Their ancestors had been given a sight and sound show intended to reveal the majesty and power of God Almighty.

…there were thunders and lightnings and a thick cloud on the mountain and a very loud trumpet blast, so that all the people in the camp trembled. – Exodus 19:16 ESV

when all the people saw the thunder and the flashes of lightning and the sound of the trumpet and the mountain smoking, the people were afraid and trembled, and they stood far off – Exodus 20:18 ESV

God was promising to reveal Himself with such power and might that it would shake the heavens, the earth, the sea, and the dry land. This dynamic imagery concerning God’s power can be found throughout the Old Testament Scriptures. King David put the cosmic significance of God’s power in poetic terms.

O God, when you went out before your people,
    when you marched through the wilderness, Selah
the earth quaked, the heavens poured down rain,
    before God, the One of Sinai,
    before God, the God of Israel. – Psalm 68:7-8 ESV

Asaph echoed David’s words in his own psalm.

When the waters saw you, O God,
    when the waters saw you, they were afraid;
    indeed, the deep trembled.
The clouds poured out water;
    the skies gave forth thunder;
    your arrows flashed on every side.
The crash of your thunder was in the whirlwind;
    your lightnings lighted up the world;
    the earth trembled and shook. – Psalm 77:6-18 ESV

In Haggai 2:6-9, God is describing a coming day when the people of Israel will once again experience a powerful display of God’s glory. He will reveal Himself in a supernatural, earth-shaking demonstration of never-before-seen power and might. The prophets had spoken of a great day to come when God would shake the heavens.

Therefore I will make the heavens tremble,
    and the earth will be shaken out of its place,
at the wrath of the Lord of hosts
    in the day of his fierce anger. – Isaiah 13:13 ESV

All living things—the fish in the sea, the birds of the sky, the animals of the field, the small animals that scurry along the ground, and all the people on earth—will quake in terror at my presence. Mountains will be thrown down; cliffs will crumble; walls will fall to the earth. – Ezekiel 38:20 NLT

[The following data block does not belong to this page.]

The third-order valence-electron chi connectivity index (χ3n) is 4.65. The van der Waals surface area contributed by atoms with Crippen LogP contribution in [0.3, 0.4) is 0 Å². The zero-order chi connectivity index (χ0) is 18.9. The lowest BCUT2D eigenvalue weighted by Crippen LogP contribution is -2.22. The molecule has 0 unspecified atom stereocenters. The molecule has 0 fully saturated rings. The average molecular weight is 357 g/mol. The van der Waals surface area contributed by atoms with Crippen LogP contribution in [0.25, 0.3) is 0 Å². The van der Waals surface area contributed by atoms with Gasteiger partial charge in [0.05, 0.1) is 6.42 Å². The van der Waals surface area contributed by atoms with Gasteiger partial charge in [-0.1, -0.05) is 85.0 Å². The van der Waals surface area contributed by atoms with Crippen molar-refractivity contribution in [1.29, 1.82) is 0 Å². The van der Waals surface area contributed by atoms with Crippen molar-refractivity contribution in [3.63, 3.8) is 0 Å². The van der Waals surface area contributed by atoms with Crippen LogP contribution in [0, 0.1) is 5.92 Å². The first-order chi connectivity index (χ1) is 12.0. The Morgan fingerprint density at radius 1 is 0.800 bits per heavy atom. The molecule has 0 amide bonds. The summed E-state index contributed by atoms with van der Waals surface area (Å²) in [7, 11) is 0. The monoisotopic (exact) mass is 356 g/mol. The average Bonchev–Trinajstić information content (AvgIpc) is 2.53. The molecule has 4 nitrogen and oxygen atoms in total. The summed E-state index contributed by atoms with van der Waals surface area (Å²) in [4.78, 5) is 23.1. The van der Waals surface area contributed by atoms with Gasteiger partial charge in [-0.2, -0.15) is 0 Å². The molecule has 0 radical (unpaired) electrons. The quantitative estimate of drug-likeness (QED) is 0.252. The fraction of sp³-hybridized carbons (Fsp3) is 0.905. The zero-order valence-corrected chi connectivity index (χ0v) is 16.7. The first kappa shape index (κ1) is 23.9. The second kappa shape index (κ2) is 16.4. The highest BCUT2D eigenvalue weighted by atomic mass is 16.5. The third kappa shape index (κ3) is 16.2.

All of this imagery points to a future day when God will bring about a divine intervention of global and cosmic proportions. His Son will return to earth again and bring about the culmination of the divine plan for the redemption of all things. The author of Hebrews was quoting Haggai 2:6 when he wrote:

“Yet once more I will shake not only the earth but also the heavens.” This phrase, “Yet once more,” indicates the removal of things that are shaken—that is, things that have been made—in order that the things that cannot be shaken may remain. – Hebrews 12:26-27 ESV

God is going to do far more than simply shake the heavens and earth. He is going to destroy and remake them. The prophet Isaiah referred to this great day when he recorded the following promise from God:

“For behold, I create new heavens
    and a new earth,
and the former things shall not be remembered
    or come into mind.
But be glad and rejoice forever
    in that which I create;
for behold, I create Jerusalem to be a joy,
    and her people to be a gladness. – Isaiah 65:17-18 ESV

And centuries later, the apostle John was given a vision of this coming day, which he recorded in the book of Revelation.

Then I saw a new heaven and a new earth, for the first heaven and the first earth had passed away, and the sea was no more. And I saw the holy city, new Jerusalem, coming down out of heaven from God, prepared as a bride adorned for her husband. And I heard a loud voice from the throne saying, “Behold, the dwelling place of God is with man. He will dwell with them, and they will be his people, and God himself will be with them as their God. He will wipe away every tear from their eyes, and death shall be no more, neither shall there be mourning, nor crying, nor pain anymore, for the former things have passed away.” – Revelation 21:1-4 ESV